Cassatt Quartet rocks the boat with intense Shostakovich at Bargemusic
Over the past 28 years, the Cassatt Quartet has built a name for itself in New York City as a formidable ensemble, steeped in collaboration with composers and performers alike. Sunday afternoon’s concert with Ursula Oppens at Bargemusic was no exception as they presented a traditional program of Shostakovich, Beethoven, and Faure.
The recital opened with Shostakovich’s String Quartet, No. 8 in C minor, op. 110. A stark and arresting piece of music, it’s a slow climb, and a tricky way to open an afternoon concert on a beautiful fall day, but the quartet did so with conviction.
The Cassatt Quartet did not shy from extremes, and at times, the opening notes were barely a whisper, without the faintest amount of vibrato or color. Despite the exposed sound, the members never wavered. In fact, they sounded more at ease in these archetypal transparent Shostakovich textures than anywhere else in the recital. As they burst into the faster Allegro molto, the players were not afraid to let “ugly” sounds come out, bows scraping against their instruments, the grotesque and humorous sides of the composer conveyed. But the true strength of this performance was in the quieter sections, as they juxtaposed these fiery outbursts with quiet resignation.
Beethoven’s String Quartet No. 10 in E-flat Major, op. 74, was written in 1809. The work is an unusual piece in Beethoven’s chronology, coming at the end of a creative surge following the composer’s famous Heiligenstadt Testament. The work’s accessibility is a stark difference from the previous three quartets commissioned by Count Razumovsky and the following op. 95. Lyrical, contemplative, and expressive, this work seems to hark to an earlier period and style, but all the while still replete with the Romantic Beethoven trimmings.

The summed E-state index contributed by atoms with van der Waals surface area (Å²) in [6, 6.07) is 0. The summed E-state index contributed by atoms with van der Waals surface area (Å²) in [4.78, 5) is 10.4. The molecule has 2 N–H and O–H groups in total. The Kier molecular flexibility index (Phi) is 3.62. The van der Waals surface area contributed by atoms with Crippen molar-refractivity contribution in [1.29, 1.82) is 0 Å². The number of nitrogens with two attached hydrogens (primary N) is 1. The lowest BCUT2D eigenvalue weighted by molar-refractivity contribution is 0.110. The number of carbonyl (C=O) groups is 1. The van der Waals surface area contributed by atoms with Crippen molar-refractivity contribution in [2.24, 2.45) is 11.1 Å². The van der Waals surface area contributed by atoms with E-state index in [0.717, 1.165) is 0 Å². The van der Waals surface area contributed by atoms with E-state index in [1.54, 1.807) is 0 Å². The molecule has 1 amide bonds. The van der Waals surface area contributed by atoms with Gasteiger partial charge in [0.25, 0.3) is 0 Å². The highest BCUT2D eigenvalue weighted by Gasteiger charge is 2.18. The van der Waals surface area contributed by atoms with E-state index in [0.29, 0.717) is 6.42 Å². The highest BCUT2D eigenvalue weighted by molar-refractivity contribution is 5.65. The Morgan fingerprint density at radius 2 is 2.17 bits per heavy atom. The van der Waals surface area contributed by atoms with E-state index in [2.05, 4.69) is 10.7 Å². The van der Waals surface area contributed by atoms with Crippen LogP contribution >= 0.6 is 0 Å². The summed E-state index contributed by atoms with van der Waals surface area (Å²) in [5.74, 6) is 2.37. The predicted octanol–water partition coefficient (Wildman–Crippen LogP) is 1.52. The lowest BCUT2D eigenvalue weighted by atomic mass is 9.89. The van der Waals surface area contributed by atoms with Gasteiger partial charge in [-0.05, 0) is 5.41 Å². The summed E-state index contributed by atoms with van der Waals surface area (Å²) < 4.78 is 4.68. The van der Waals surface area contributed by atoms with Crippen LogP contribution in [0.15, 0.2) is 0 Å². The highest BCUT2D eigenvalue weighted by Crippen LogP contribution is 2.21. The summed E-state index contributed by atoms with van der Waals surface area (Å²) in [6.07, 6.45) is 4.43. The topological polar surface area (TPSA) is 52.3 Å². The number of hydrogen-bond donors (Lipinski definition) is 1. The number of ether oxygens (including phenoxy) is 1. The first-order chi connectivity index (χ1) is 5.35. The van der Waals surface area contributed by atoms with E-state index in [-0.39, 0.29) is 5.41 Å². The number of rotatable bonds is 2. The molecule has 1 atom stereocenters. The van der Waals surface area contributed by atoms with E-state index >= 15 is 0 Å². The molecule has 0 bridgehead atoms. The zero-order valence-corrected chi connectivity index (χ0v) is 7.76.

The opening Poco adagio was beautifully rendered in its classical simplicity, but the Allegro that emerged felt timid in the Cassatt performance with the requisite Beethoven’s fire lacking. The Presto was played with fitful verve, but few risks were taken and the timid performance felt almost like it was being played by rote.
The venerable Ursula Oppens joined the Cassatt members to round out the program with Fauré’s Piano Quintet No. 1 in D minor, op. 89. With a long history together, the ensemble and Oppens seemed perfectly at ease with each other. Here, in the rich Romantic string writing, the Cassatt Quartet truly shone with cohesive playing, the string musicians leaning into the lush string writing in a way they hadn’t in the previous works.
Oppens, who has made a name for herself playing new works and commissioning composers, always seems to make time for the more traditional repertoire. The opening piano figure got off on an uneven footing, but the pianist’s playing became more assured as the work unfolded. Oppens provided sensitive balancing with her colleagues but the piano’s arpeggio figures often seemed thin, and without dynamic nuance.
The third movement, however, was superb, Oppens carrying off her piano melody with a quintessential French style without undue sentiment. It took shape in its simplicity and propelled the string players into the fantastic final movement.
Bargemusic will perform a memorial concert 7 p.m. Wednesday September 11 with works of Bach, Brahms, Schubert, and Chopin. bargemusic.org
Sophia Vastek is a pianist, music director, and coach living in New York City. She has previously written for ionarts in Washington, DC.
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